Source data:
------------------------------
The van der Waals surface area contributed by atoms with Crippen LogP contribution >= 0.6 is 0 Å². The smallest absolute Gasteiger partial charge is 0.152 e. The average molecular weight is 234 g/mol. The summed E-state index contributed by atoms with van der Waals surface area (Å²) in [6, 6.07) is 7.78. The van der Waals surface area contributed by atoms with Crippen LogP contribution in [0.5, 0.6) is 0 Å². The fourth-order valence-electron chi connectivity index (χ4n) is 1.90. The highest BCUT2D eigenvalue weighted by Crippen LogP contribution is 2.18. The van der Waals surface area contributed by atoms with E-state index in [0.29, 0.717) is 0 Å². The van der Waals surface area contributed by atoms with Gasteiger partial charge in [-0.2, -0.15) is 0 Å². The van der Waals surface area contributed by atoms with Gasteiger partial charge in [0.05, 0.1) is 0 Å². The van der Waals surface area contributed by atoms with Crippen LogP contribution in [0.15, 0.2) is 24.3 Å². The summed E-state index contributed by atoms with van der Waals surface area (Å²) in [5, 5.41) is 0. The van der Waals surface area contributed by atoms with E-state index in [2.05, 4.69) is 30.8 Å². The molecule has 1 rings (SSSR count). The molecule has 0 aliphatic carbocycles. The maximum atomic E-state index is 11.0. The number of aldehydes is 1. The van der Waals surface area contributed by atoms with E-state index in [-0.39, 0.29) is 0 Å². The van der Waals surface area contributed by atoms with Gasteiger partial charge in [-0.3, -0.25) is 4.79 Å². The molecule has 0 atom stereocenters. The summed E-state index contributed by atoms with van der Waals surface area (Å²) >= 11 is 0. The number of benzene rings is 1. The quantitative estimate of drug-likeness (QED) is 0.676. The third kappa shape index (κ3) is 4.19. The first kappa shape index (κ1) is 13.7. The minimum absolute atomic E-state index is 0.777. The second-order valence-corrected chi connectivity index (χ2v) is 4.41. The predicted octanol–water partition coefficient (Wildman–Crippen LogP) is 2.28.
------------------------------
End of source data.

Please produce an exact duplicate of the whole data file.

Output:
The van der Waals surface area contributed by atoms with Crippen LogP contribution >= 0.6 is 0 Å². The smallest absolute Gasteiger partial charge is 0.152 e. The average molecular weight is 234 g/mol. The summed E-state index contributed by atoms with van der Waals surface area (Å²) in [6, 6.07) is 7.78. The van der Waals surface area contributed by atoms with Crippen LogP contribution in [0.5, 0.6) is 0 Å². The fourth-order valence-electron chi connectivity index (χ4n) is 1.90. The highest BCUT2D eigenvalue weighted by Crippen LogP contribution is 2.18. The van der Waals surface area contributed by atoms with E-state index in [0.29, 0.717) is 0 Å². The van der Waals surface area contributed by atoms with Gasteiger partial charge in [-0.2, -0.15) is 0 Å². The van der Waals surface area contributed by atoms with Gasteiger partial charge in [0.05, 0.1) is 0 Å². The van der Waals surface area contributed by atoms with Crippen LogP contribution in [0.15, 0.2) is 24.3 Å². The summed E-state index contributed by atoms with van der Waals surface area (Å²) in [5, 5.41) is 0. The van der Waals surface area contributed by atoms with E-state index in [2.05, 4.69) is 30.8 Å². The molecule has 1 rings (SSSR count). The molecule has 0 aliphatic carbocycles. The maximum atomic E-state index is 11.0. The number of aldehydes is 1. The van der Waals surface area contributed by atoms with E-state index in [-0.39, 0.29) is 0 Å². The van der Waals surface area contributed by atoms with Gasteiger partial charge in [-0.3, -0.25) is 4.79 Å². The molecule has 0 atom stereocenters. The summed E-state index contributed by atoms with van der Waals surface area (Å²) >= 11 is 0. The number of benzene rings is 1. The quantitative estimate of drug-likeness (QED) is 0.676. The third kappa shape index (κ3) is 4.19. The first kappa shape index (κ1) is 13.7. The minimum absolute atomic E-state index is 0.777. The second-order valence-corrected chi connectivity index (χ2v) is 4.41. The predicted octanol–water partition coefficient (Wildman–Crippen LogP) is 2.28.